Ukraine Victory Unlikely This Year, Milley Says
“I'm not saying it can't be done. I'm just saying it's a very difficult task,” says top U.S. general.
Watch Kevin Baron's interview with Gen. Mark Milley, part of Defense One's State of Defense series, here.
Updated on March 31 at 4:53 p.m. ET.
Ukraine is unlikely to expel all Russian forces from its territory this year, the top U.S. officer said Friday, giving a grim reality check to the expressed goal and hopeful ambitions of policymakers, diplomats, and defense leaders from Washington to Kyiv.
“I don't think it's likely to be done in the near term for this year,” Gen. Mark Milley said Friday in an interview with Defense One.
“Zelenskyy has publicly stated many times that the Ukrainian objective is to kick every Russian out of Russian occupied Ukraine. And that is a significant military task. Very, very difficult military task. You're looking at a couple hundred thousand Russians who are still in Russian-occupied Ukraine. I'm not saying it can't be done. I'm just saying it's a very difficult task,” the Joint Chiefs chairman said. “But that is their objective. They certainly have a right to that, that is their country. And they are on the moral high ground here.”
In November, Milley said in a press conference that the probability Ukraine was going to retake Crimea and expel all Russian forces “anytime soon is not high.” His comment stirred speculation that the United States was pressuring Zelenskyy toward negotiating territorial concessions with Russia.
On Friday, Milley said Russia “has failed” strategically, operationally, “and now they’re failing tactically, as well.” That followed his testimony to the House Armed Services Committee that Russian forces were “getting slaughtered” by Ukrainian troops, due in part to poor training and human-wave tactics.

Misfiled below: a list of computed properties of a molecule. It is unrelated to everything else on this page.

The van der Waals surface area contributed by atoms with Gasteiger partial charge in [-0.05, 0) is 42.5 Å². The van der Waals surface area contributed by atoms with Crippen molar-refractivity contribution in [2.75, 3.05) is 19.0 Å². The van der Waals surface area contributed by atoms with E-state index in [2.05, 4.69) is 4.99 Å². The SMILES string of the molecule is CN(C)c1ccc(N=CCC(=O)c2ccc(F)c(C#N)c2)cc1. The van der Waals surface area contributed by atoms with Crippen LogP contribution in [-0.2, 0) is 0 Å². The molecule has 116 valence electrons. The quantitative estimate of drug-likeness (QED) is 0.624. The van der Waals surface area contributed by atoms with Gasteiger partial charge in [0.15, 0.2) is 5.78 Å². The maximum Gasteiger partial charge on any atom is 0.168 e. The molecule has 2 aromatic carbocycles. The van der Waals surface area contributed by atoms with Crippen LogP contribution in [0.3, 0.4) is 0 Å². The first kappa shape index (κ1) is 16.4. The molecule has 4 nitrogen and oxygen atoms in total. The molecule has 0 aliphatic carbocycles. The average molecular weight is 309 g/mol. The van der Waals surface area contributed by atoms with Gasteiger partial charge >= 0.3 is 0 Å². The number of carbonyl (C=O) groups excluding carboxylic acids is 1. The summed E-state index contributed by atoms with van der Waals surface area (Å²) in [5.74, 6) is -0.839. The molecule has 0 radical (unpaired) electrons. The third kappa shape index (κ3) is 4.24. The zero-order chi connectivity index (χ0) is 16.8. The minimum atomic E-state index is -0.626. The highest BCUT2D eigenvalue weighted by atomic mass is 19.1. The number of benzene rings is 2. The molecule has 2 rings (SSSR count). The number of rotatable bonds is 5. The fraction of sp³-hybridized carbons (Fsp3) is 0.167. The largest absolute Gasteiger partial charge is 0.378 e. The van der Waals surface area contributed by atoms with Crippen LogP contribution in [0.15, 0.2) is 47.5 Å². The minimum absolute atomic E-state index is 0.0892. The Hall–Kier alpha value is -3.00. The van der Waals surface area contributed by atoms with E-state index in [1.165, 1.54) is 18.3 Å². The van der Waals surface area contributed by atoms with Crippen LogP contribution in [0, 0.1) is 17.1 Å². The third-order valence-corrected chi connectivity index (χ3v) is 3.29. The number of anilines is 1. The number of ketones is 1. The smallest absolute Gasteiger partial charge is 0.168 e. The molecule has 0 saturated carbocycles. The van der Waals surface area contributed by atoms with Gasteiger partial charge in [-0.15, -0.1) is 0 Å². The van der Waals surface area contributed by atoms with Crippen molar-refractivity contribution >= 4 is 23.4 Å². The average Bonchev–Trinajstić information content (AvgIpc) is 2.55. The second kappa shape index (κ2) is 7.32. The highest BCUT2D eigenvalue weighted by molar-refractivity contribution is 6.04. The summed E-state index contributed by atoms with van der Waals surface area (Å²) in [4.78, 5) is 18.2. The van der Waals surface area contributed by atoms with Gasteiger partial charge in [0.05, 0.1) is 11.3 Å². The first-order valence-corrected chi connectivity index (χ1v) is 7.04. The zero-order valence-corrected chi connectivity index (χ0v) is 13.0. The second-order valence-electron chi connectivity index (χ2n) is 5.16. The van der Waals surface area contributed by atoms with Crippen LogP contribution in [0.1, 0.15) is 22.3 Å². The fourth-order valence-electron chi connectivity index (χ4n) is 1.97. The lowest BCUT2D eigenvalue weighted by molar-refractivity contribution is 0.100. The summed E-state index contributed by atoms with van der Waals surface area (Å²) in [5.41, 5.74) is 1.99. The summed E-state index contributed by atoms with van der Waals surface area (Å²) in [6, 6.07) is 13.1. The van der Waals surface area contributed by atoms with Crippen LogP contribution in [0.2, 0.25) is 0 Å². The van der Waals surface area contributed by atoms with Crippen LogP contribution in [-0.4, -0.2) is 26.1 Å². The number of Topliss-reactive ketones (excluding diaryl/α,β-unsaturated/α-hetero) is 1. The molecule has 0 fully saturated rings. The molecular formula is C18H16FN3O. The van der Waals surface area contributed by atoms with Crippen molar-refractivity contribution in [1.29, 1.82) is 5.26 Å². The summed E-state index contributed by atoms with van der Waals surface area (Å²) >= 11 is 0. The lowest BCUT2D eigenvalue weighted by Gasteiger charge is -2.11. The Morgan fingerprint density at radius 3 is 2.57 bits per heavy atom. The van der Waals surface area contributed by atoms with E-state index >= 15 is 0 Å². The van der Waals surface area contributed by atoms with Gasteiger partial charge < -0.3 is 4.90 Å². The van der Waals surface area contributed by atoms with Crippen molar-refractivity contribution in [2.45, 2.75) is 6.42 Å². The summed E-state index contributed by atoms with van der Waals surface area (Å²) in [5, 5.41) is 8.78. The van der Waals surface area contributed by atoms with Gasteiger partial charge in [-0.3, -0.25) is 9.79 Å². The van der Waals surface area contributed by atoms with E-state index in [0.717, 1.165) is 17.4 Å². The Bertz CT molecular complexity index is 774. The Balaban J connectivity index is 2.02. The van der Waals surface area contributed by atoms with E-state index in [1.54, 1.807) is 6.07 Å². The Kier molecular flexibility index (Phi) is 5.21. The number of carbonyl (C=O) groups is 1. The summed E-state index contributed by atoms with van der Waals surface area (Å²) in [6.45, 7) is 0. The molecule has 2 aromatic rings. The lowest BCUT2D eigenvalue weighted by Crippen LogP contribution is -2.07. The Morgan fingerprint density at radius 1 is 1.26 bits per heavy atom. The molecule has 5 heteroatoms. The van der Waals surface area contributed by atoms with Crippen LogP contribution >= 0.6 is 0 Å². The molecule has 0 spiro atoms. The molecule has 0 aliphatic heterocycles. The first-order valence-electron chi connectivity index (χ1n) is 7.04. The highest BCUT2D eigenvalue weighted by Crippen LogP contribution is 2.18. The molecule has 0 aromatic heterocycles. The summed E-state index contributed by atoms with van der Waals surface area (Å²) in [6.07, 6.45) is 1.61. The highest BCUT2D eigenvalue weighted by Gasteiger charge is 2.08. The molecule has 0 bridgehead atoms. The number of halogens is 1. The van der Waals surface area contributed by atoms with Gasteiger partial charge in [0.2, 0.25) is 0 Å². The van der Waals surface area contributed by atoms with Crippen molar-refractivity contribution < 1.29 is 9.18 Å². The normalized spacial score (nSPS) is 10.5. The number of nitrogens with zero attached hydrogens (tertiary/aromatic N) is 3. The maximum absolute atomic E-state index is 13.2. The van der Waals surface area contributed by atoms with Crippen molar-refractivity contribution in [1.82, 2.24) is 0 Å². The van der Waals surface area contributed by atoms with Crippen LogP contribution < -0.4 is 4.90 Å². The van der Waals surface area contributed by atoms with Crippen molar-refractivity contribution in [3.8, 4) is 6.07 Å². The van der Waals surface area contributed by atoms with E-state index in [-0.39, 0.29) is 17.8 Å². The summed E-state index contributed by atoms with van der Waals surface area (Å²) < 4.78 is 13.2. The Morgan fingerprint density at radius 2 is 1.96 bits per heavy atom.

Milley was asked whether the ATACMS long-range missile would become the latest advanced weapon initially withheld from and later sent to Ukraine.
“Well, there's a policy decision to date not to, so far. And I would never predict anything on the table, off the table, for the future. But from a military standpoint, we have relatively few ATACMS, we do have to make sure that we maintain our own munitions inventories, as well. And the range of the weapon—I think there's a little bit of overstating of what an ATACMS can do and can't do. You're looking at a single shot, so think of a musket versus a repeating rifle. Whereas the GMLRS fires six shots, and ATACMs fires one. Now the range of the ATACMS is longer, but there's other systems they can get you that range. There’s UAVs, for example, that could do it, and the Brits have a couple of systems. So, those are some things that we're looking at to give them a little bit more legs. But right now, we're not providing the ATACMs.”
Lawmakers, many fulfilling campaign promises, have stepped up their inquiries into U.S. pledges of bottomless support for Ukrainian forces. The greatest pressure has come from the new crop of House GOP leaders, including far-right Republicans who oppose the effort entirely. But even moderate GOP committee leaders pressed Milley and Austin this month on the effect on U.S. munitions stockpiles.
Milley warned the House Armed Services Committee on Wednesday that the Ukraine conflict has revealed “the incredible consumption rates of conventional munitions” in wartime.